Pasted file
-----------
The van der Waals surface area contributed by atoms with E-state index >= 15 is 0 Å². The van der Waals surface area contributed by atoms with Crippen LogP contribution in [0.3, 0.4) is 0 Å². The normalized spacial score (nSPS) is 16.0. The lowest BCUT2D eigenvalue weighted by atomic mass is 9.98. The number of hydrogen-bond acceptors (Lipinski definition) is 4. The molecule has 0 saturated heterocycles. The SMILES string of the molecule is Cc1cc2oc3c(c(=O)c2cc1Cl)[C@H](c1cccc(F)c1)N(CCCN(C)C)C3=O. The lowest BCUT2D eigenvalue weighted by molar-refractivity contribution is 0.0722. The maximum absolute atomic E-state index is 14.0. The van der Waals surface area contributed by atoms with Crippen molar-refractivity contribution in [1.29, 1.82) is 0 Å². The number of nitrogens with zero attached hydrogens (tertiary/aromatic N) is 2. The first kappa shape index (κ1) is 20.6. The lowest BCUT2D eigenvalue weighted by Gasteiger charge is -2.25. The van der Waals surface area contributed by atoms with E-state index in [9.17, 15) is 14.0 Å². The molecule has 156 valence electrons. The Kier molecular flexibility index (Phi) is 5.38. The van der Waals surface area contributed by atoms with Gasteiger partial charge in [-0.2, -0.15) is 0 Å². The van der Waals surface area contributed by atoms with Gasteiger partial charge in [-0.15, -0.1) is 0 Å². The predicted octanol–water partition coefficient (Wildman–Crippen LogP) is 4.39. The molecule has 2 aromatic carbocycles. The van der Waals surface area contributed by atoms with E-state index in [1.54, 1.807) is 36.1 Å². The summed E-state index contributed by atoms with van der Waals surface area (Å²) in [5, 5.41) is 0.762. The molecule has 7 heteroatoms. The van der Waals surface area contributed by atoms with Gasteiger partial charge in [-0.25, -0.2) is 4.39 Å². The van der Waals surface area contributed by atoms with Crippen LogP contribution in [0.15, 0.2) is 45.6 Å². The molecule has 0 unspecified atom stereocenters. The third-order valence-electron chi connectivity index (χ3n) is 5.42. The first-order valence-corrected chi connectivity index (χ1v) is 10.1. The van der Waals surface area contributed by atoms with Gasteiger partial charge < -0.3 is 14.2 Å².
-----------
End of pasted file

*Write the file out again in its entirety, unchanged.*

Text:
The van der Waals surface area contributed by atoms with E-state index >= 15 is 0 Å². The van der Waals surface area contributed by atoms with Crippen LogP contribution in [0.3, 0.4) is 0 Å². The normalized spacial score (nSPS) is 16.0. The lowest BCUT2D eigenvalue weighted by atomic mass is 9.98. The number of hydrogen-bond acceptors (Lipinski definition) is 4. The molecule has 0 saturated heterocycles. The SMILES string of the molecule is Cc1cc2oc3c(c(=O)c2cc1Cl)[C@H](c1cccc(F)c1)N(CCCN(C)C)C3=O. The lowest BCUT2D eigenvalue weighted by molar-refractivity contribution is 0.0722. The maximum absolute atomic E-state index is 14.0. The van der Waals surface area contributed by atoms with Crippen molar-refractivity contribution in [1.29, 1.82) is 0 Å². The number of nitrogens with zero attached hydrogens (tertiary/aromatic N) is 2. The first kappa shape index (κ1) is 20.6. The lowest BCUT2D eigenvalue weighted by Gasteiger charge is -2.25. The van der Waals surface area contributed by atoms with E-state index in [9.17, 15) is 14.0 Å². The molecule has 156 valence electrons. The Kier molecular flexibility index (Phi) is 5.38. The van der Waals surface area contributed by atoms with Gasteiger partial charge in [-0.2, -0.15) is 0 Å². The van der Waals surface area contributed by atoms with Gasteiger partial charge in [-0.15, -0.1) is 0 Å². The predicted octanol–water partition coefficient (Wildman–Crippen LogP) is 4.39. The molecule has 2 aromatic carbocycles. The van der Waals surface area contributed by atoms with E-state index in [1.54, 1.807) is 36.1 Å². The summed E-state index contributed by atoms with van der Waals surface area (Å²) in [5, 5.41) is 0.762. The molecule has 7 heteroatoms. The van der Waals surface area contributed by atoms with Gasteiger partial charge in [-0.25, -0.2) is 4.39 Å². The van der Waals surface area contributed by atoms with Crippen LogP contribution in [0.15, 0.2) is 45.6 Å². The molecule has 0 unspecified atom stereocenters. The third-order valence-electron chi connectivity index (χ3n) is 5.42. The first-order valence-corrected chi connectivity index (χ1v) is 10.1. The van der Waals surface area contributed by atoms with Gasteiger partial charge < -0.3 is 14.2 Å².